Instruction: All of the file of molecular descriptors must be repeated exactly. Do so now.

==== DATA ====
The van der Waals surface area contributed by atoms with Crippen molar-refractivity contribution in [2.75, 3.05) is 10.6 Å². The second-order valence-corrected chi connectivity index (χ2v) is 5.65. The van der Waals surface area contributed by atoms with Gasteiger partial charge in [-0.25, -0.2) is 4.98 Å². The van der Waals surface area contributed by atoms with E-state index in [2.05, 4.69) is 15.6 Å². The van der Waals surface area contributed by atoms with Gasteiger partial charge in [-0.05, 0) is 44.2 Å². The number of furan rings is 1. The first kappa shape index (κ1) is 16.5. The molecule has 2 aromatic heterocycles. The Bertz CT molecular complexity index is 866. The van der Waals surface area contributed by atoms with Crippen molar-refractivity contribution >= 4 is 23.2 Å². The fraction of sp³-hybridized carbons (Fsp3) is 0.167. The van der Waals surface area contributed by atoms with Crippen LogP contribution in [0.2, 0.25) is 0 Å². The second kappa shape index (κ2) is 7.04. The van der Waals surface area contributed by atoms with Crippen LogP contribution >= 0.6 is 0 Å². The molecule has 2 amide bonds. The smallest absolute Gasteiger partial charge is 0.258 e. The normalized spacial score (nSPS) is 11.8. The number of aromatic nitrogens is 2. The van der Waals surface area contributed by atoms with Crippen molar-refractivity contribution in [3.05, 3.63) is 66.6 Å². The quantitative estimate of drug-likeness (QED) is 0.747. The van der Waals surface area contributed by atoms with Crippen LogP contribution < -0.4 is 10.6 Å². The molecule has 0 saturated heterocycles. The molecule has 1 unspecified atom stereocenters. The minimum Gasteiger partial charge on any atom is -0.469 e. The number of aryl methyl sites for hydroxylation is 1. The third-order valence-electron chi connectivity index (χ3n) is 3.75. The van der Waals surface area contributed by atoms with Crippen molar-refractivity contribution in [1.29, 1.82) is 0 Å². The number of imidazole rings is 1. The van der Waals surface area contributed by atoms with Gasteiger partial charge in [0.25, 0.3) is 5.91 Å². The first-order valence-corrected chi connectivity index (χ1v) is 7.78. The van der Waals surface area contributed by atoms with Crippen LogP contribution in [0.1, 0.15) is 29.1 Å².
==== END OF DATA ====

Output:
The van der Waals surface area contributed by atoms with Crippen molar-refractivity contribution in [2.75, 3.05) is 10.6 Å². The second-order valence-corrected chi connectivity index (χ2v) is 5.65. The van der Waals surface area contributed by atoms with Gasteiger partial charge in [-0.25, -0.2) is 4.98 Å². The van der Waals surface area contributed by atoms with E-state index in [2.05, 4.69) is 15.6 Å². The van der Waals surface area contributed by atoms with Gasteiger partial charge in [-0.05, 0) is 44.2 Å². The number of furan rings is 1. The first kappa shape index (κ1) is 16.5. The molecule has 2 aromatic heterocycles. The Bertz CT molecular complexity index is 866. The van der Waals surface area contributed by atoms with Crippen molar-refractivity contribution >= 4 is 23.2 Å². The fraction of sp³-hybridized carbons (Fsp3) is 0.167. The van der Waals surface area contributed by atoms with Crippen LogP contribution in [0.2, 0.25) is 0 Å². The second kappa shape index (κ2) is 7.04. The van der Waals surface area contributed by atoms with Crippen LogP contribution >= 0.6 is 0 Å². The molecule has 2 amide bonds. The smallest absolute Gasteiger partial charge is 0.258 e. The normalized spacial score (nSPS) is 11.8. The number of aromatic nitrogens is 2. The van der Waals surface area contributed by atoms with Crippen molar-refractivity contribution in [3.05, 3.63) is 66.6 Å². The quantitative estimate of drug-likeness (QED) is 0.747. The van der Waals surface area contributed by atoms with Crippen LogP contribution < -0.4 is 10.6 Å². The molecule has 0 saturated heterocycles. The molecule has 1 unspecified atom stereocenters. The minimum Gasteiger partial charge on any atom is -0.469 e. The number of aryl methyl sites for hydroxylation is 1. The third-order valence-electron chi connectivity index (χ3n) is 3.75. The van der Waals surface area contributed by atoms with Crippen molar-refractivity contribution in [1.29, 1.82) is 0 Å². The number of imidazole rings is 1. The van der Waals surface area contributed by atoms with Gasteiger partial charge in [0.25, 0.3) is 5.91 Å². The first-order valence-corrected chi connectivity index (χ1v) is 7.78. The van der Waals surface area contributed by atoms with Crippen LogP contribution in [0.1, 0.15) is 29.1 Å².